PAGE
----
Surprise out-of-network medical bills are becoming more common and more expensive, according to new research out of Stanford University’s School of Medicine.
In 2016, about 42% of in-network hospital visits resulted in an out-of-network bill, according to the study, which was published online Monday in JAMA Internal Medicine. Researchers estimated patients’ potential financial responsibility for hospital visits more than doubled between 2010 and 2016, to about $2,000 in 2016.
Surprise out-of-network bills arise when people turn to a hospital they know is part of their insurance plan’s network, but are treated by a doctor or provider in the hospital who does not have a contract with the insurer.
“In-network” providers agree to set rates with insurers and are not allowed to bill patients for more than their share of that contracted rate.
Providers who do not have contracts with insurers are considered out-of-network and can bill patients directly for the full cost of the service.
Medicare limits this practice, called balance billing. At least 25 states, including New Jersey, have established their own rules to protect privately insured patients. Other states and federal lawmakers are also considering legislation.
To better understand the cost and prevalence of surprise billing, Stanford researchers turned to Optum’s Clinformatics Data Mart database, which includes health insurance claims for people with private health insurance in every state.
Researchers analyzed 5.5 million inpatient admissions and 13.6 million emergency department visits between 2010 and 2016. They looked specifically at claims for in-network visits to evaluate which portion resulted in an out-of-network bill.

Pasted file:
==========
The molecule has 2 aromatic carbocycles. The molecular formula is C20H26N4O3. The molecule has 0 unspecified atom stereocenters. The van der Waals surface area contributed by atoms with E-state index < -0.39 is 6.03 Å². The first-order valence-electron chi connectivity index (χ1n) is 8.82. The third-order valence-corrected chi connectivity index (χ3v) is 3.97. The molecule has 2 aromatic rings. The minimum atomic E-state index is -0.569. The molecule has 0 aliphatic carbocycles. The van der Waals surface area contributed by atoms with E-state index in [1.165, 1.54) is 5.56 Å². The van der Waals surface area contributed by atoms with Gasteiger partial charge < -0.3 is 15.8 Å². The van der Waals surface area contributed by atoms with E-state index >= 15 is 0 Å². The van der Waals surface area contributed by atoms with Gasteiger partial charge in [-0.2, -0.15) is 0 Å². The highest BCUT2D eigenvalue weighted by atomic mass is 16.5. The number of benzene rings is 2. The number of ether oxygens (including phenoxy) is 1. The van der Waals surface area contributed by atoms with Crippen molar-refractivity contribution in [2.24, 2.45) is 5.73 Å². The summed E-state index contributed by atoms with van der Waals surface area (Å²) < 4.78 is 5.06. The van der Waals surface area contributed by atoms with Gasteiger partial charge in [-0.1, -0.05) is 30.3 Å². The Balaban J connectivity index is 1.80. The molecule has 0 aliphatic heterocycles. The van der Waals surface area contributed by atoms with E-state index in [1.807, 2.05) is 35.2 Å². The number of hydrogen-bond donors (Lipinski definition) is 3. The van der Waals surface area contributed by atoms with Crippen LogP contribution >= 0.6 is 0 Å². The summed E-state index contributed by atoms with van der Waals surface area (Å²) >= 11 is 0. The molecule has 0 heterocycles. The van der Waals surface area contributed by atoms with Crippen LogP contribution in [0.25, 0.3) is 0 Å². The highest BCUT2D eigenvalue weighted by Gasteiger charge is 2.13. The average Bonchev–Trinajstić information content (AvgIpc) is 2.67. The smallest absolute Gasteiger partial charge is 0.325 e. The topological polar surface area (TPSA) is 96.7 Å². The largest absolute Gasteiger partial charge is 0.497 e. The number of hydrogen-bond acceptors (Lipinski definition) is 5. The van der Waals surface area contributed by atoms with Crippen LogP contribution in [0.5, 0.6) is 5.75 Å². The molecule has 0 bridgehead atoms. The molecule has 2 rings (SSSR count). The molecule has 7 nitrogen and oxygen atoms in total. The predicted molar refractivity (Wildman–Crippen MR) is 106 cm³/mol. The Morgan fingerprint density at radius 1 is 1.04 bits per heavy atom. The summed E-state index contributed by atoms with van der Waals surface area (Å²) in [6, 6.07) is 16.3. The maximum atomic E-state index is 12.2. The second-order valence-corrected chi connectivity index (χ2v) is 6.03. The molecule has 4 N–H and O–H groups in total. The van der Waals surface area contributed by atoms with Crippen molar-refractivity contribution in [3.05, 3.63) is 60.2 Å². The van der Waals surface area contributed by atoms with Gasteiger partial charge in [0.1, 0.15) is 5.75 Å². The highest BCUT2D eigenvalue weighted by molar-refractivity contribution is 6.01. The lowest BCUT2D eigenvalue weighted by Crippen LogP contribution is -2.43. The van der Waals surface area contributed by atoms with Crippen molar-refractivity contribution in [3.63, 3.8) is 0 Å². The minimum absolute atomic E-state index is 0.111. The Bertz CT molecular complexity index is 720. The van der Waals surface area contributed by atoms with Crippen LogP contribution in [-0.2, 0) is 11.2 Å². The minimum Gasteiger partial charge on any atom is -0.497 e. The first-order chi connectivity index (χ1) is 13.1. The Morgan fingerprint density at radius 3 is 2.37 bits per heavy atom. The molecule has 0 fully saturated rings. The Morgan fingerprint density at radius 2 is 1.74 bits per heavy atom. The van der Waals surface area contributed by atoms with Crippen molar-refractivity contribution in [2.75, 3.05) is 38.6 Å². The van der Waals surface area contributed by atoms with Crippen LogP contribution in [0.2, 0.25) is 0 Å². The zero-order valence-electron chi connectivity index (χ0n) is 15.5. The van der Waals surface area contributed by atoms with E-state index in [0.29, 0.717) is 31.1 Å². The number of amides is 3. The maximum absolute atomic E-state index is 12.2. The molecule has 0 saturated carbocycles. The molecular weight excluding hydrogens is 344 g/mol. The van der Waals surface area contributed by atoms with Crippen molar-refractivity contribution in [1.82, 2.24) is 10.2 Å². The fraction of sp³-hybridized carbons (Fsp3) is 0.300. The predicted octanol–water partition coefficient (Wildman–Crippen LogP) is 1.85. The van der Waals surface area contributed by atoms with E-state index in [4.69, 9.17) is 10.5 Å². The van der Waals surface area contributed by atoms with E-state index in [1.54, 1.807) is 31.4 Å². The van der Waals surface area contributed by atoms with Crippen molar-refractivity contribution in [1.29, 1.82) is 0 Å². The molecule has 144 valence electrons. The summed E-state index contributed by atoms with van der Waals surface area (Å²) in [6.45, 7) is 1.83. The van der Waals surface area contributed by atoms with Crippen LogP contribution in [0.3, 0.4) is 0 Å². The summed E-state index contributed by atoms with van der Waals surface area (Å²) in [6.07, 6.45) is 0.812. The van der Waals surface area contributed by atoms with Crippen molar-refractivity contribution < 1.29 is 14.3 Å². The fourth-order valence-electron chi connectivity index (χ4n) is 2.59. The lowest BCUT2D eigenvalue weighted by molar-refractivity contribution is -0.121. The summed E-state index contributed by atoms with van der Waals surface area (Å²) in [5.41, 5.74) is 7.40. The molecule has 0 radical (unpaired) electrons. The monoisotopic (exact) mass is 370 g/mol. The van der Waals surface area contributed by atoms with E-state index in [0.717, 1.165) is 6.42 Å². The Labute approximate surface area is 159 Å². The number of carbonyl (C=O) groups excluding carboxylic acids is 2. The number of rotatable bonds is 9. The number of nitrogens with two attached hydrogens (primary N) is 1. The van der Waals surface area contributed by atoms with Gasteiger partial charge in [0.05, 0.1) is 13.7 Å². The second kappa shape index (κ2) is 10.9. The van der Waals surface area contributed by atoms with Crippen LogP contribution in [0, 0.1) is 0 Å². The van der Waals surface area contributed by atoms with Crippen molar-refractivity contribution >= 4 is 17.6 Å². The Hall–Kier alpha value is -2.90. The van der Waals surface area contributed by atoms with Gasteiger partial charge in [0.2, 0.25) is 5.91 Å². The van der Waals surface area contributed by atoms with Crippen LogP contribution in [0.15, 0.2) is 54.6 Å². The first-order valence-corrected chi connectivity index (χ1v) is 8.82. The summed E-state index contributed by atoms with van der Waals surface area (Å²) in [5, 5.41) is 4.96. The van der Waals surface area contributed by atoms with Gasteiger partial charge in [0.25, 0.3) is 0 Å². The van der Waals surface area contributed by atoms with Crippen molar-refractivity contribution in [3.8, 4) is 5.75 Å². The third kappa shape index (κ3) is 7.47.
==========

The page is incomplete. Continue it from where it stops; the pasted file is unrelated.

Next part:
Researchers found that the portion of in-network hospital visits that resulted in an out-of-network bill increased from 26% in 2010 to 42% in 2016.
In the emergency department, about 43% of in-network visits led to an out-of-network bill in 2016, up from about a third of visits in 2010.
Patients’ potential financial responsibility for out-of-network ED bills was $625 in 2016, up from $220 in 2010.
The Optum database shows how much patients were billed, but does not include how much of that bill they ultimately paid, which is why researchers described the estimated cost to patients as “potential financial responsibility.”
Researchers were also unable to determine from the database whether patients knew they would receive an out-of-network bill.
But, as the Stanford study shows, the places out-of-network bills are most common are often unavoidable.
More than 80% of ambulance trips resulted in an out-of-network bill, according to the study. Emergency medicine services also had a high rate of out-of-network bills, both among inpatient admissions and ER visits.
The study was supported by grants from the National Institute on Drug Abuse and the Agency for Healthcare Research and Quality.
Eric C. Sun, an assistant professor of anesthesiology and perioperative and pain medicine at Stanford and the study’s lead author, also reported personal fees from Mission LISA Foundation, which researches opioid abuse, and Egalet Corp., a pharmaceutical company based out of Wayne, outside of the study.